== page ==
Delegates at the The Higher Education Technology Agenda (THETA) conference on the Gold Coast last week heard from futurist Bryan Alexander about four possible scenarios for the future of knowledge.
Three of them sounded engaging: there was one where “open information architecture has triumphed”; another where automation is the primary driving force; and a third which is a renaissance of “digitally enabled creativity”.
However, one was chilling. This was where the drive for “open” has failed, and content is locked up in walled gardens.
This future is closer than many of us might care to think. Today the Confederation of Open Access Repositories – an international association of open access (OA) repositories – sounded an alarm that policies are being enacted which, if unchallenged, will ensure that that the foundations for these walls are cemented into place.
Green and gold
There are currently two main approaches to open access publishing: Green and Gold.
Green OA is where the final published version of an article is only available from a journal publisher’s site, after paying a subscription or after an embargo period. However, the authors’ accepted version (after peer-review but before copyediting), or an earlier version, can be made immediately available via a repository – usually at an author’s institution or via a subject repository such as arXiv.
Green OA is the primary way that OA is supported in Australia. This is unlike the UK, for example, which has chosen to support OA via Gold Open Access.
Gold OA is where the journal publisher typically charges the author (or their institution) an “article processing charge” (APC), and it then makes the article freely available to read and reuse via the journal’s website. This is the model used by all journals published by the Public Library of Science.
Gold OA content is both free to read and, because of the license, usually available for wide reuse. Although sometimes there is a compromise, known as Hybrid OA, where some articles in a journal are Gold OA, but publishers also charge a subscription for the non-OA content.
Reversal of rights
This issue raised by COAR has been brought to the fore by a new policy announced by the giant publisher Elsevier relating to embargo periods for articles that can be shared via a “Green OA” policy.
Elsevier’s new policy is a substantial tightening of its rules around Green OA. It states that, if no APC is paid, the author’s accepted version of the article cannot be made publicly available via their institution’s repository until after an embargo period, which ranges from six months to four years.
In addition, the license required is the most restrictive possible, in that it prohibits commercial reuse, or use of excerpts of the work. For example, an author’s colleague would not be able to use a figure from a manuscript in teaching without specific permission. The fully typeset version of the article is available only from the publisher’s site after paying a subscription.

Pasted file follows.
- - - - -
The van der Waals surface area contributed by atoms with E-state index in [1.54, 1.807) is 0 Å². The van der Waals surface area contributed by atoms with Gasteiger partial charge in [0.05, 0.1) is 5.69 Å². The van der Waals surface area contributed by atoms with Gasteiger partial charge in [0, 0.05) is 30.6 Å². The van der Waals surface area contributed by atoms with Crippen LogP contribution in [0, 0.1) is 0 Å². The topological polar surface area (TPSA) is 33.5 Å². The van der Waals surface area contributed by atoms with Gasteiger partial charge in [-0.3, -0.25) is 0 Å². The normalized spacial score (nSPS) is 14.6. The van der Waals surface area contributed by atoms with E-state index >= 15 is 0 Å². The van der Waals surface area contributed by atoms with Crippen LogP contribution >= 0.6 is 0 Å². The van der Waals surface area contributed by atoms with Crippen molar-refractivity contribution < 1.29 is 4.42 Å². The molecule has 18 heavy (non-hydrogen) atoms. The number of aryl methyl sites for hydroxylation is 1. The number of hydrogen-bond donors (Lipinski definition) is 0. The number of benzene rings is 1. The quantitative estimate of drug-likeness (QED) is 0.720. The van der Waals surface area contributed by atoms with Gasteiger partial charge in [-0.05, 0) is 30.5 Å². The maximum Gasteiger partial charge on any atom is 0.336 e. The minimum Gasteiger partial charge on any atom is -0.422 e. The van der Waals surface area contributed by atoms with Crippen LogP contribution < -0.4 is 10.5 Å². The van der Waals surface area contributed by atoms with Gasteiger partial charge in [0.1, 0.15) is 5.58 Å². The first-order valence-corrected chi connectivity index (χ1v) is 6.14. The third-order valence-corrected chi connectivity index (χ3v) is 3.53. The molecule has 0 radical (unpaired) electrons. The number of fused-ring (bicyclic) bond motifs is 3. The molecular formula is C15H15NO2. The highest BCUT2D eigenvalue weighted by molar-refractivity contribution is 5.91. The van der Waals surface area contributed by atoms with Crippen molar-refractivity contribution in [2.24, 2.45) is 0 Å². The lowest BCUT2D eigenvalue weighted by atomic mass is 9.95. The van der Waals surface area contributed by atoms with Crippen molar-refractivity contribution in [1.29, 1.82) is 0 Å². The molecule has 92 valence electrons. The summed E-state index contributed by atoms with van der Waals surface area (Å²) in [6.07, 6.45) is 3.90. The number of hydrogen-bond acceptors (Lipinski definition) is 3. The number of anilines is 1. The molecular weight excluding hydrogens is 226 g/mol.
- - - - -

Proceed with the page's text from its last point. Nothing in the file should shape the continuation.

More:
Despite Elsevier heralding the policy as “unleashing the power of academic sharing”, it is really a reversal of the rights of authors with their own manuscripts.
Previously, Elsevier and other publishers had allowed authors to place these accepted versions into repositories with no restrictions on sharing. It’s also worth noting that Elsevier derives immediate income from subscriptions to the final published articles, although there is no evidence that deposition of the accepted version into repositories decreases that income.
Then, in 2012, Elsevier announced that if an institution had a policy on open access, then authors could not share their articles unless the institution had entered into a specific arrangement with Elsevier. This was a policy that was considered so manifestly absurd, not to mention confusing, that it was widely ignored.
Undermining the walls
This is, at its heart, another skirmish in the long running saga of who owns what, and who has rights in scholarly publishing. And, for the publishers, how they derive income from it.
The issue of income has been brought into sharp focus recently by information released by the two biggest funders of OA in the UK, the Wellcome Trust and the UK Research Councils.
In addition, analysis of what organisations in the UK are paying for OA found that in 2013, 20 UK institutions spent £3,312,679 on APCs for hybrid articles, which was on top of the £29,392,142 they had to pay for subscription access to the same journals.
In addition, the vast bulk of APCs – £1,861,757 in the case of Wellcome – are not going to newer publishers who are trying to make a sustainable business out of OA publishing, but to traditional publishers such as Elsevier and Wiley. The majority of money paid to them, including the highest APCs, was going to support hybrid OA.
This debate affects everyone, not just publishers, funders and librarians. Academic research is one of the most valuable global public goods that exists, and its value only multiplies with access and reuse, most of which can’t be predicted or planned.
Building walled gardens or segmented siloes of content only restricts that public good. Nowhere is this shown more starkly than the announcement that, following the Nepal Earthquake, the US National Library of Medicine was activating its Emergency Access Initiative, to provide “temporary free access to full text articles from major biomedicine titles” but there are restrictions on use of content, and it only runs until June 13, 2015.
Is that the future we really want? Where access to information, based largely on research that was publicly funded, has to be doled out as charity? If not, then we should take heed of COAR’s statement.